> “…Ray Roberts Dam…keep the boat in 8-12′ of water [pointing] towards the rocks and [make parallel casts] down it. I’d search the water column, just trying to catch roamers.
> “I could see them on my [Garmin Live] Panoptics, but by the time you’d throw at them they were gone. They were moving, chasing the shad balls. The shad spawn would happen on the dam, and as the day carried on the shad would pull off the bank and hold off the bank.
> “My intentions were to catch some big ones [there]. I caught some in pracitce but only got one of those bites in the tournament and it broke me off in a brushpile.
> “I’d take that bait and make the longest cast I could..just the standard 1-2-stop, 1-2-stop [cadence]. I was just looking for bites. I knew I was going to catch a small spot, a drum or had a chance at a big largemouth…only bites I had in practice were big bites, and that’s what triggered me to stay out there.
> “The coolest thing was, the 1st day I was like, Lord I just need 1 more [keeper, he only had 4]. 50 yards in front of me, here comes one sharking shad. I made a cast out in front of him and he went the other direction. I reeled back in, put it right in front of him and he ate it…a 2.75. I’m like, Thank you Jesus, I’m out of there.
> “The 2nd day I catch one [there], he jumps straight at us, tail-walking, then starts digging down. [He thought it was a little one but] I get it to the boat, swing him in and it’s a 3.5-lber.
> “The key fish the last day out there was a 16” spot. It hit and missed the bait…I kept jerking it, without reeling, and he slashed at it again. It had 1 hook in the side. I pushed the button and let him go, brought him back [and kept on doing that]. I wasn’t going to chance him pulling sideways and coming off…ended up having to get the pliers to get him off.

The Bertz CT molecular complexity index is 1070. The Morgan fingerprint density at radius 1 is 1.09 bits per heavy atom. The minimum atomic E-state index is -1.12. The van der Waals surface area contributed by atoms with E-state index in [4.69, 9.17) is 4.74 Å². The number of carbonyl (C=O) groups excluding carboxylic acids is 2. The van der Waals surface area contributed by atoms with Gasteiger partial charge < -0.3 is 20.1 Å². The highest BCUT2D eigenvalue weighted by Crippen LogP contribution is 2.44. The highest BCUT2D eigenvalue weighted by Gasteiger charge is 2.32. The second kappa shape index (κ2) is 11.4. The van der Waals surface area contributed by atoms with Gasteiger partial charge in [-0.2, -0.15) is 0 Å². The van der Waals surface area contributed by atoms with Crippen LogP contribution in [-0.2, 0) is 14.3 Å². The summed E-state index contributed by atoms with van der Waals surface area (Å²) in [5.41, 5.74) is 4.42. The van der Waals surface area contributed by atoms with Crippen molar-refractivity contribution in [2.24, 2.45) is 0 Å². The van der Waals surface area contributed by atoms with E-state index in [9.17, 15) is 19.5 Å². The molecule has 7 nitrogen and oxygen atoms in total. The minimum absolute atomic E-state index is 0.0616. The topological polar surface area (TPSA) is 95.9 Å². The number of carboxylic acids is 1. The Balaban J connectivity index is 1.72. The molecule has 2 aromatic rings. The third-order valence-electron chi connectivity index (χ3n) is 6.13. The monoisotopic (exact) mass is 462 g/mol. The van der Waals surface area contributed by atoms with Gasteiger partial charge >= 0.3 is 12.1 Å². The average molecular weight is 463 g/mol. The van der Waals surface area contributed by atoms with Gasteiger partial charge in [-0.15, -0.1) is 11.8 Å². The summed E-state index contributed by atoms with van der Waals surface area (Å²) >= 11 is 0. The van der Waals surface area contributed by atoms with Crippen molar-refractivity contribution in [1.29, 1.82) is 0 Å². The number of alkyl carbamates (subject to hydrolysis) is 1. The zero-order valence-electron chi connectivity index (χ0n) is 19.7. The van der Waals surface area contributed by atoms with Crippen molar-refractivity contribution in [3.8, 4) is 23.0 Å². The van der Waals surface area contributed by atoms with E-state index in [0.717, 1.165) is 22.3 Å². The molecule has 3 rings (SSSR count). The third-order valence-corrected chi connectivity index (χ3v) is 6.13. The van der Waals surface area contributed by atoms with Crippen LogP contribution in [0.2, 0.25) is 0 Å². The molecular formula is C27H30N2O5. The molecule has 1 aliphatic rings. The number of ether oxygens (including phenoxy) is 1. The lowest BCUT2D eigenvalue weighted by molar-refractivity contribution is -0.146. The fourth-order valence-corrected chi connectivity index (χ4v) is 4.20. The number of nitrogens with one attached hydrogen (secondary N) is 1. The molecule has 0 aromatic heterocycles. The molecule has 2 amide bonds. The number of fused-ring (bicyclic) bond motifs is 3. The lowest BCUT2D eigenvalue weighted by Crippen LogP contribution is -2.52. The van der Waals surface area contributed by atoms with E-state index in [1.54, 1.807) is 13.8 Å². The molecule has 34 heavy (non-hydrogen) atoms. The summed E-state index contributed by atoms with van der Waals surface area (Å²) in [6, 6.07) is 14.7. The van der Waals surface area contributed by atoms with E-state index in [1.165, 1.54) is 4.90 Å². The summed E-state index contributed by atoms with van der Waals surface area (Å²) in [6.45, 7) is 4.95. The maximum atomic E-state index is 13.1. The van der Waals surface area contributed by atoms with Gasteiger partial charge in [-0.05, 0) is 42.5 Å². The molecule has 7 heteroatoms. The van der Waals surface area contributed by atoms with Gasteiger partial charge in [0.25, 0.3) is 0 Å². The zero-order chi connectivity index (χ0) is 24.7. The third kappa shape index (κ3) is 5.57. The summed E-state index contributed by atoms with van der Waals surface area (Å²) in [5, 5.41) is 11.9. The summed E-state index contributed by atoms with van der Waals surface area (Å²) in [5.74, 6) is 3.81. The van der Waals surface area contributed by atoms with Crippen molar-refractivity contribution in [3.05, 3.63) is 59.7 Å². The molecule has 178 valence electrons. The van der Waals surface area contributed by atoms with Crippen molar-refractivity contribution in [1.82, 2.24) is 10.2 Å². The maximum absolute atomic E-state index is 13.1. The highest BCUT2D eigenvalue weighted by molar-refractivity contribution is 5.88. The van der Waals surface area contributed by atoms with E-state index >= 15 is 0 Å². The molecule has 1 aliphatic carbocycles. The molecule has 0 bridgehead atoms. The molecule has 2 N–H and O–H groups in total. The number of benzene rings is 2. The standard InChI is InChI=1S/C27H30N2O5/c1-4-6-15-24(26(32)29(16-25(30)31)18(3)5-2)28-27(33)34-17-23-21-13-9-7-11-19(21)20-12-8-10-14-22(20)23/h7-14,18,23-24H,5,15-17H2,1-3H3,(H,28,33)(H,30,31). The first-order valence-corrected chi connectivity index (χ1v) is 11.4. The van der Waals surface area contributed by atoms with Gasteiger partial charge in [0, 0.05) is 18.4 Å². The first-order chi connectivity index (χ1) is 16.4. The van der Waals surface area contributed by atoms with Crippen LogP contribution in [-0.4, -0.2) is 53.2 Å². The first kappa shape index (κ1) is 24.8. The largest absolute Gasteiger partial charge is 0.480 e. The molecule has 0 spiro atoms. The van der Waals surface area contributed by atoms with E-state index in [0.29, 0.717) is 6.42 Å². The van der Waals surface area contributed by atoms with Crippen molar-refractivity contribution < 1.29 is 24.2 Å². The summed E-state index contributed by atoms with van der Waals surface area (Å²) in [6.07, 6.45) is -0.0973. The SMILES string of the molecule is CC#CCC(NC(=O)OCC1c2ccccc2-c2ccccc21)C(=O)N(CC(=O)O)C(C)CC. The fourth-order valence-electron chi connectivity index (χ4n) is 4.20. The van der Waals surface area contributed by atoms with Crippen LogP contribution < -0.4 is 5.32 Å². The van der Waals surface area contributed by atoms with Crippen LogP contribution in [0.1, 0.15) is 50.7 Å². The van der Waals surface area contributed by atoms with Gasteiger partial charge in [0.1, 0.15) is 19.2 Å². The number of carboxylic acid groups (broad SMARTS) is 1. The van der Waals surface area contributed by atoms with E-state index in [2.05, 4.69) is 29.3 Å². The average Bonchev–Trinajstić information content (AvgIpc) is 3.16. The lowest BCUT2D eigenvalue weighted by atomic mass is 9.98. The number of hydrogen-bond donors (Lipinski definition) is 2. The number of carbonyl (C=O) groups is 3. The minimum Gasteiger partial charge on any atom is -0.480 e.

> Jig: 1/2-oz Picasso Hank Cherry Straight Shooter Jig (“blush flash” = gp/blue) with various trailers including the new/not yet out Berkley MaxScent Chigger Craw (pumpkin green flake). “I literally would put different trailers on it to make me think I was throwing a different bait.”
Trailers were gp/blue, pumpkin/green, sometimes he added a little chartreuse on the tips – to imitate bluegills:
> “I think they were tired of seeing crankbaits, spinnerbaits, Chatterbaits, all that stuff. I’ve done it before at home when the shad are spawning heavy [and] everyone’s trying to catch ’em on a white jig. I switch to a bluegill color…I even caught white bass on it [in the Classic].
> “I don’t think the trailer was as important as getting as close as possible to the tree. If you hit the tree even better. …bite would happen as it was falling.”
> “…around willow trees on that point. They were in 2.5′ of water. The point had current, had shad…the shad were going away….
> Why he wasn’t flipping green bushes like almost everyone else: “I tried to find something just a little different….”
> “…just showed me the lay of the land. I used LiveScope a bunch around those points to see if any extra flooded bushes happened to be out a little further…using mapping more. trying to figure out where the higher percentages [areas] were.
> “I have utmost confidence in my Garmins. They show me whatever’s there, and I felt safe running the lake with them.”
> “I’d like to give big thanks to the fans and people in that region, for the support they gave me all week following me, especially that last day. I was struggling with the heat…few [spectator] guys could tell I was hurting and they didn’t let me slow down. If I got a little lackadaisical, they’d jump my b*tt, like ‘Come on! Let’s go! Keep going!’ The support was absolutely phenomenal.
> “My family is the best…people praying all over the place for me. It really still hasn’t sunk in…when I get home and put the trophies side by side, that’s when I’ll probably break down. You can’t even dream this up.”